OBD2 DBC File - Decode Your Car Data
The OBD2 DBC file contains conversion rules for decoding raw OBD2 data to human-readable form (km/h, %, ...).
DBC is the standard CAN database format used in most CAN tools - incl. our CANedge software/APIs.
This OBD2 DBC contains ~150 of the standard Mode 01 PIDs - and you can easily extend it with e.g. proprietary PIDs.
Download and learn more below:
When is an OBD2 DBC used?
The OBD2 protocol is used across practically all passenger cars today. Because OBD2 is standardized, you can use the OBD2 DBC file to decode OBD2 PID data across different car brands/models/years OBD2 data logging and telematics.
For basics on OBD2 data logging, see our OBD2 telematics intro.
A DBC file (CAN database) is a standardized format for storing decoding rules used for converting raw CAN bus data into human-readable form (aka physical values). For details, see our intro to the DBC file format.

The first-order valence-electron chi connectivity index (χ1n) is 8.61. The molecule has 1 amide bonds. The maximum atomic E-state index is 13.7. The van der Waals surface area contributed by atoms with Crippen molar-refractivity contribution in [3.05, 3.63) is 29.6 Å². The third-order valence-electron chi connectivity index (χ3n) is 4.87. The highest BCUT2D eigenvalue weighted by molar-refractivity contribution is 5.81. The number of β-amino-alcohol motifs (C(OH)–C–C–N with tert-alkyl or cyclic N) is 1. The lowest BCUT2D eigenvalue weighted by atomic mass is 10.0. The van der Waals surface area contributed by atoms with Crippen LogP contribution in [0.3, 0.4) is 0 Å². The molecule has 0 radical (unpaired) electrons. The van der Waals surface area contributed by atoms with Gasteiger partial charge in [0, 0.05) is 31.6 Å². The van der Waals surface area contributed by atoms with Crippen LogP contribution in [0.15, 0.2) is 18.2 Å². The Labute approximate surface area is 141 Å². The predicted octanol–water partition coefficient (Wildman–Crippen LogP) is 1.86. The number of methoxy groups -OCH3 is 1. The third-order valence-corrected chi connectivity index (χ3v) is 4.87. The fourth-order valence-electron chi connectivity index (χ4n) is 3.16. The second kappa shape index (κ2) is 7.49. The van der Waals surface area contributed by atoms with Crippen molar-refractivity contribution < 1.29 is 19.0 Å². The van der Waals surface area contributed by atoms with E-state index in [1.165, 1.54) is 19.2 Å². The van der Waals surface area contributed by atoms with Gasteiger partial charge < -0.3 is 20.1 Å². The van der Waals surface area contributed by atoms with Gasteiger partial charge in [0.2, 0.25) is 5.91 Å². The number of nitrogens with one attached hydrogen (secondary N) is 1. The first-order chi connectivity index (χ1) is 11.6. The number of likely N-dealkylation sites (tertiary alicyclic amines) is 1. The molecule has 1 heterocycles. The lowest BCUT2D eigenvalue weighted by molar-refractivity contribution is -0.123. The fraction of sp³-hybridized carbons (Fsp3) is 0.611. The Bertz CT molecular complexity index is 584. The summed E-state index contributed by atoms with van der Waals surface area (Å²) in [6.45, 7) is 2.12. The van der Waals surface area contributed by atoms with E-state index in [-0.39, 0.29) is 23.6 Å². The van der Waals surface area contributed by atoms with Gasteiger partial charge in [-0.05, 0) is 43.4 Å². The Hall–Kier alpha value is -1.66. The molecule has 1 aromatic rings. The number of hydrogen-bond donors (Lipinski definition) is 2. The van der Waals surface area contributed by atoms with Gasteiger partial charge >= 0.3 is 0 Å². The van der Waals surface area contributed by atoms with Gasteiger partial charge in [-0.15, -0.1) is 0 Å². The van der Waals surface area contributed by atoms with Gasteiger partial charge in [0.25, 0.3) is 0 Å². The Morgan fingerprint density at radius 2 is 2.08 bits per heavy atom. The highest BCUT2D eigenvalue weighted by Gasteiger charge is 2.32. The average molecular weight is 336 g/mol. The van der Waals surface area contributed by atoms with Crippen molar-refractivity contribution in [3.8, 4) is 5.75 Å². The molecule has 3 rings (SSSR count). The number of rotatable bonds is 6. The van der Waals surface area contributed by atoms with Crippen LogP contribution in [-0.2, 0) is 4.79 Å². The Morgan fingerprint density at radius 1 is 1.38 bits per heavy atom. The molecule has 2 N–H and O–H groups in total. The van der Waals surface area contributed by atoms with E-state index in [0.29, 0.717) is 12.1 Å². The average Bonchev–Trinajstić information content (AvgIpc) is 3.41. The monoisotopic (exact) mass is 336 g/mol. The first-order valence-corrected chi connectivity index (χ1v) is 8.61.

The OBD2 DBC file serves as an OBD2 PID database for service mode 01. This includes useful OBD2 parameters like Speed, Engine Speed, Fuel Level, Throttle Position, Mass Air Flow Rate (MAF), Engine Fuel Rate and more. In total the OBD2 DBC contains ~150 OBD2 PID decoding rules.
However, it is important to note that it differs by car model/year what OBD2 PIDs you can extract. In simple terms, you can set up an OBD2 logger to attempt to request a set of OBD2 parametesr from the car. If the car supports a requested OBD2 PID, it will send a response containing the current OBD2 data value. If the requested OBD2 PID is part of our OBD2 DBC (i.e. part of the service 01 standard OBD2 PIDs), you'll be able to decode the raw OBD2 data response using the OBD2 DBC and e.g. the free asammdf GUI (when using a CANedge1 or CANedge2).
For more details on how OBD2 works see our OBD2 intro